Once you’ve drained the tank, disconnect the cold water pipe connector and pull out the dip tube from its inlet on the top of the tank. You’ll need to use a wrench to loosen the nipple and the connector at the end of the tube. Once the old tube is removed and the new tube installed, reconnect the cold water pipe, restore the power to your hot water heater and turn on the gas.

To verify that the dip tube is working correctly, have someone feel the top of the hot water outlet pipe for heat. If it’s hot, then the dip tube is doing its job. A dip tube that isn’t functioning properly can leave you with only warm water for showering and washing dishes. This is not a good thing. If your dip tube is failing, it’s important to repair it as soon as you can.

Pressure Valve

The water heater’s pressure valve (also called a T&P or P-valve) is designed to offer an escape route for excess temperature and pressure in the tank. It is supposed to open if the pressure inside the tank exceeds a preset limit, usually 150 psi, or when the temperature gets above 210 degrees Fahrenheit. This relieves the pressure by allowing hot water to flow out of the discharge tube, reducing the internal temperature and pressure.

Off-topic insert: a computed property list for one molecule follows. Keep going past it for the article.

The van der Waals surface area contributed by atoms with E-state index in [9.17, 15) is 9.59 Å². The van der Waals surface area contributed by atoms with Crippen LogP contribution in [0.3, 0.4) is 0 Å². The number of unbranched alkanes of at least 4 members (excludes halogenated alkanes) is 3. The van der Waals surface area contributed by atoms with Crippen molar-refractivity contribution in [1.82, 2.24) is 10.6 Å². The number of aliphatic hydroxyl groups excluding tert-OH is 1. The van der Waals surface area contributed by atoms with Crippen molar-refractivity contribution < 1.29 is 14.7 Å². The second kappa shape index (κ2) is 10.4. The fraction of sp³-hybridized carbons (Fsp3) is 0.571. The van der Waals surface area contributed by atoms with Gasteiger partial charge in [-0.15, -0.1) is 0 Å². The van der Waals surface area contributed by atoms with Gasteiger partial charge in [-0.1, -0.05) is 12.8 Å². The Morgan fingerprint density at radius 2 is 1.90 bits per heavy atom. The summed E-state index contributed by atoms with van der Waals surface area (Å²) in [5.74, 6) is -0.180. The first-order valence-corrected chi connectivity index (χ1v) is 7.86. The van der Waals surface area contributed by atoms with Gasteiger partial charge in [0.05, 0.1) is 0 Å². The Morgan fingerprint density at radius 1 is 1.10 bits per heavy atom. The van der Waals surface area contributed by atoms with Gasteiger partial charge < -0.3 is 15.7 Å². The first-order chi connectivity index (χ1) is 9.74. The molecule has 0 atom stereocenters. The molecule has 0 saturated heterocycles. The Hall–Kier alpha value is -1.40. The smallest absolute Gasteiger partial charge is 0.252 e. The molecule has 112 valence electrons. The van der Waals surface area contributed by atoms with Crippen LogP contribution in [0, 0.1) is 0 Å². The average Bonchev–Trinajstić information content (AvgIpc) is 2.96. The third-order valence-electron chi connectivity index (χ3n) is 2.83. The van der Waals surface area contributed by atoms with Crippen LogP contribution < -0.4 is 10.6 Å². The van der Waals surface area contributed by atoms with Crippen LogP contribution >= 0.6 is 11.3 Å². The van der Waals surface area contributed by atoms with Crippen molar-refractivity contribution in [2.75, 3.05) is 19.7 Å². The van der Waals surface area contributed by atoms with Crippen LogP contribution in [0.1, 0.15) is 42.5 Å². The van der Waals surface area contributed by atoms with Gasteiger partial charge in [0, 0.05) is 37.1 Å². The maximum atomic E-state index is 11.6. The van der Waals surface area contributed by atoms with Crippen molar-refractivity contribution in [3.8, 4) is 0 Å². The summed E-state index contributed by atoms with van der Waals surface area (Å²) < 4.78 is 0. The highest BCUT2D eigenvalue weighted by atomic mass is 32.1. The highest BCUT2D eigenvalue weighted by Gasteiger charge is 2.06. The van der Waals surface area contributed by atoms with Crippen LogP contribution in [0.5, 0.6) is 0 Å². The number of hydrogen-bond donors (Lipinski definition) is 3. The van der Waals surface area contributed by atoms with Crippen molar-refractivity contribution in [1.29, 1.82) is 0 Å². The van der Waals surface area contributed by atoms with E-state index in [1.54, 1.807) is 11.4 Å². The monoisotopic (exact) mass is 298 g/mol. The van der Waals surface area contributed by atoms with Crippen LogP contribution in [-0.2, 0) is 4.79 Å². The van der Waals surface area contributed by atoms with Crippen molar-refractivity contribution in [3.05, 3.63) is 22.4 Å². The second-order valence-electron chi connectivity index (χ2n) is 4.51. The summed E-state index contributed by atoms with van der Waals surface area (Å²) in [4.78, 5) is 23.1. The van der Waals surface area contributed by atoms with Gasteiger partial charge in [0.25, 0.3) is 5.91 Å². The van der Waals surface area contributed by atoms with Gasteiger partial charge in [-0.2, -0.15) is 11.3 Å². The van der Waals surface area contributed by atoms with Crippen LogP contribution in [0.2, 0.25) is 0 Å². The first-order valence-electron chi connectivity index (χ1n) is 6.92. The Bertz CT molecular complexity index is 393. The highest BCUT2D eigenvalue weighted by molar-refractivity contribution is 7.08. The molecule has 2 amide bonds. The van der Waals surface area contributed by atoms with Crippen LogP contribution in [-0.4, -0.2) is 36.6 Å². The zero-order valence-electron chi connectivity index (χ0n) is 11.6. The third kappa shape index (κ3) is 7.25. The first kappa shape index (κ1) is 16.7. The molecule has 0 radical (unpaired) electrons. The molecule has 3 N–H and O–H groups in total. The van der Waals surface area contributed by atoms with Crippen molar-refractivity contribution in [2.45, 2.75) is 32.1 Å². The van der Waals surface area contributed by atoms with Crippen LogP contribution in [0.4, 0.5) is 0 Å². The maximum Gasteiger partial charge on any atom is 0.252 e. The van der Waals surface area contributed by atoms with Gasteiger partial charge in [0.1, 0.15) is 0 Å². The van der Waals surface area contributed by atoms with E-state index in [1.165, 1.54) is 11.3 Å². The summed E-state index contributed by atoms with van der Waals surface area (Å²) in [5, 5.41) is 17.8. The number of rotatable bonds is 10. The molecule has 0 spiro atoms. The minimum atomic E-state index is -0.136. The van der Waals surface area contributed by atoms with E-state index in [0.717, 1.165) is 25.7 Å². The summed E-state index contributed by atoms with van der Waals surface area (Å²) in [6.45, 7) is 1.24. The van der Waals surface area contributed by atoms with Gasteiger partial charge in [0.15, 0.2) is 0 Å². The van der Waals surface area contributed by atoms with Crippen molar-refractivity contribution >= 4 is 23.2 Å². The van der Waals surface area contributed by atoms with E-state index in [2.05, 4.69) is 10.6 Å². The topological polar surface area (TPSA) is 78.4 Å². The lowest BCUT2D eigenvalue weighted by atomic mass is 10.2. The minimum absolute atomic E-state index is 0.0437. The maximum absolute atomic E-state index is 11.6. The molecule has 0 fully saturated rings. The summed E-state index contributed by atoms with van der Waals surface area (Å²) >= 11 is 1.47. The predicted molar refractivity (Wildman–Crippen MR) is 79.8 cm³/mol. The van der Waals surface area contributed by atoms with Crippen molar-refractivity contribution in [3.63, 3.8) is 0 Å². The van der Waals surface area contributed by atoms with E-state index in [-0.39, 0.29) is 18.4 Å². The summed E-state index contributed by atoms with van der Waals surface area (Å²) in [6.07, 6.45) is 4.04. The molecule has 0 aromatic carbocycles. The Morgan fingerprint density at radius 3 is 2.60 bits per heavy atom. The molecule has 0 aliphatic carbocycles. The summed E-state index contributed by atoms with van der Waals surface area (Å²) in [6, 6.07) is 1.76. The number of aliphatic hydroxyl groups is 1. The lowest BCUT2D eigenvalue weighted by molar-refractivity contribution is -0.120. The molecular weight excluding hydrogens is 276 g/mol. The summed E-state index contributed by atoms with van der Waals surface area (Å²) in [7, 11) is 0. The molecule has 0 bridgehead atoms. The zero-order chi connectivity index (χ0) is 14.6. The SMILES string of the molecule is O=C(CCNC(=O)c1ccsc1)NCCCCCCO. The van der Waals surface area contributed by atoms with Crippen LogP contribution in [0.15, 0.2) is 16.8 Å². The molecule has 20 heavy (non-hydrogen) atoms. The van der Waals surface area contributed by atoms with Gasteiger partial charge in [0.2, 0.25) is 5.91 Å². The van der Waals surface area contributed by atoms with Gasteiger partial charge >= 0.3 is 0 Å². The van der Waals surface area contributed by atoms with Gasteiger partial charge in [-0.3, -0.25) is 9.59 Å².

The design of this safety valve is pretty simple on the surface. It has a variable flow area that is regulated by a pintle or other device attached to a spring and diaphragm. Incoming fluid pressure acts on the diaphragm, and the resulting hydraulic force causes the pintle to move in and close off the flow area. This allows only enough pressure through to lower the temperature and pressure inside the tank.

Because of its important job, it is a good idea to test your pressure valve at least once a year. Luckily, it’s easy to do. Start by positioning a bucket underneath the discharge pipe and carefully pulling the valve open. If water comes out of the discharge tube and into your bucket, this is a good sign that your valve is working properly.

If, however, the lever on the valve seems stuck or it won’t open, this may indicate corrosion, rust, or mineral deposits that are interfering with the ability of the valve to open and discharge additional pressure. If this is the case, call a plumber for professional help.

You can also check the condition of your pressure valve when you flush and drain your water heater. It’s a good idea to do this twice per year to keep your water heater operating at peak performance. For information about how to perform this maintenance task yourself, check out this helpful guide from Family Handyman magazine.